Every week, millions of us walk into a Walgreens drugstore without giving it a second thought.
Maybe we should. Walgreens perfectly encapsulates the long-term economic trends of the Trump years: top corporate executives pocketing immense paychecks at the expense of their workers.
At Walgreens, workers start at just $10 an hour. No chain store empire employing essential workers pays less.
And no retail giant in the United States has given its workers less of a pandemic hazard pay bump — just 18 cents an hour, according to Brookings analysts Molly Kinder and Laura Stateler.
These paltry numbers look even worse when we turn our attention to the power suits who run Walgreens, who face no pandemic hazard. Walgreens CEO Stefano Pessina took home $17 million last year. Altogether, the five top Walgreens execs averaged $11 million for the year, a 9 percent hike over the previous year’s annual average.
Meanwhile, the typical Walgreens employee pulled down a mere $33,396. Pessina’s take-home outpaced that meager reward by 524 times. In effect, Pessina made more in a single weekday morning than his company’s typical worker made for an entire year.
Kinder and Stateler found similar levels of greed at other U.S. retail giants, especially Amazon and Walmart. Amazon CEO Jeff Bezos and the heirs to the Walmart fortune, they note, “have grown $116 billion richer during the pandemic — 35 times the total hazard pay given to more than 2.5 million Amazon and Walmart workers.”
Amazon and Walmart, they add, “could have quadrupled the extra COVID-19 compensation they gave to their workers” and still earned more profit than the previous year.
Not every major corporate player has treated the pandemic as just another easy greed-grab. Workers at Costco — who start at $15 an hour, $5 an hour more than workers at Walgreens — got an extra $2 an hour in hazard pay.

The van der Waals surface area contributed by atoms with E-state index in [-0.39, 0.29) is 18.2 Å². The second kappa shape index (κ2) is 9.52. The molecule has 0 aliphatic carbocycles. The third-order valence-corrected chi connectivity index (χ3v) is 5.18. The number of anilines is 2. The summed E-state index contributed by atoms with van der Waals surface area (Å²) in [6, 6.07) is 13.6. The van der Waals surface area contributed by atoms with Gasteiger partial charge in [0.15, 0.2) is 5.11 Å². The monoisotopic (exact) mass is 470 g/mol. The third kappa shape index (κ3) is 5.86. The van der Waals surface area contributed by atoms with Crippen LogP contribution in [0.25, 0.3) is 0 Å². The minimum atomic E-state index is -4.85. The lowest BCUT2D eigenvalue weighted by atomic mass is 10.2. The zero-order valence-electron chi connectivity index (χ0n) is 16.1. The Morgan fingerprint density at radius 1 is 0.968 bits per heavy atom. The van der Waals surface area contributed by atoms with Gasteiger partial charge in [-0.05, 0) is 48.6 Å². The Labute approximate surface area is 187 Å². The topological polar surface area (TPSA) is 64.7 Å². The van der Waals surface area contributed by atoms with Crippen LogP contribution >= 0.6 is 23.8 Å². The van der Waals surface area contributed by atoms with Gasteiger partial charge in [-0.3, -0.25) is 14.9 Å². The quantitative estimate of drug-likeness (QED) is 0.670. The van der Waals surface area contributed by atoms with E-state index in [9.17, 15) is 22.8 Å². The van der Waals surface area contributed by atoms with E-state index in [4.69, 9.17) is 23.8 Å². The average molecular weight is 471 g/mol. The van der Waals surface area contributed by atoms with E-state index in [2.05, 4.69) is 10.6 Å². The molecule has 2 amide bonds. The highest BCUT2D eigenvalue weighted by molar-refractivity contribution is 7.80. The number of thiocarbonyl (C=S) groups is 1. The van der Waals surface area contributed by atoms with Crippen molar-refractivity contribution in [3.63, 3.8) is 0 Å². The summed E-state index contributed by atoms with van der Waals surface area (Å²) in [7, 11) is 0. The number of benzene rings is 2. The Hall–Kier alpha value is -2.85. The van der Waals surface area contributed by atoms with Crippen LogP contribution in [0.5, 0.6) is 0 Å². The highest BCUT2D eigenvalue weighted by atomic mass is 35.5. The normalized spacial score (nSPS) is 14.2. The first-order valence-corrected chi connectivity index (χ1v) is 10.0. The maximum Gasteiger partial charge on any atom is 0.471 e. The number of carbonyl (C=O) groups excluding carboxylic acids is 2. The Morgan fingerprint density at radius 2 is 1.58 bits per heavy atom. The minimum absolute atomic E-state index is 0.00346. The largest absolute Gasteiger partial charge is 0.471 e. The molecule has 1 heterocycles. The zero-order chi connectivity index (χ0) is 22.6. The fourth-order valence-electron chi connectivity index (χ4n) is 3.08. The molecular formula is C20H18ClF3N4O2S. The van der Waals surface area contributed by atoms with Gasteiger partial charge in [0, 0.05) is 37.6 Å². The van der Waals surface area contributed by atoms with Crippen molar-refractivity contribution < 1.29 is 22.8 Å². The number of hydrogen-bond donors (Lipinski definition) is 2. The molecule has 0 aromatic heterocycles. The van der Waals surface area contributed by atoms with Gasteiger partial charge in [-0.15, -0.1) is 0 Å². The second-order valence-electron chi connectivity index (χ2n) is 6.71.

Costco’s top executive team, interestingly, last year collected less than half the pay that went to their counterparts at Walgreens. Costco’s most typical workers took home $47,312 for the year. At 169 to one, that’s less than one-third the pay gap between Walgreen’s chief exec and his company’s most typical workers.
As a society, which corporations should we be rewarding — those whose executives enrich themselves at worker expense, or those that value the contributions all their employees are making?
In moments of past national crises, like World War II, lawmakers took action to prevent corporate profiteering. They put in place stiff excess profits taxes. We could act in that same spirit today. We could, for instance, raise the tax rate on companies that pay their top execs unconscionably more than their workers.
We could also start linking government contracts to corporate pay scales: no tax dollars to any corporations that pay their CEOs over a certain multiple of what their workers take home.
Efforts to link taxes and contracts to corporate pay ratios have already begun.
Voters in San Francisco this past November opted to levy a tax penalty on corporations with top executives making over 100 times typical San Francisco worker pay. Portland, Oregon took a similar step in 2018. At the national level, progressive lawmakers have introduced comparable legislation.
Donald Trump may be gone, but the executives who did so well throughout his tenure remain in place. We need to change the rules that flatter their fortunes.
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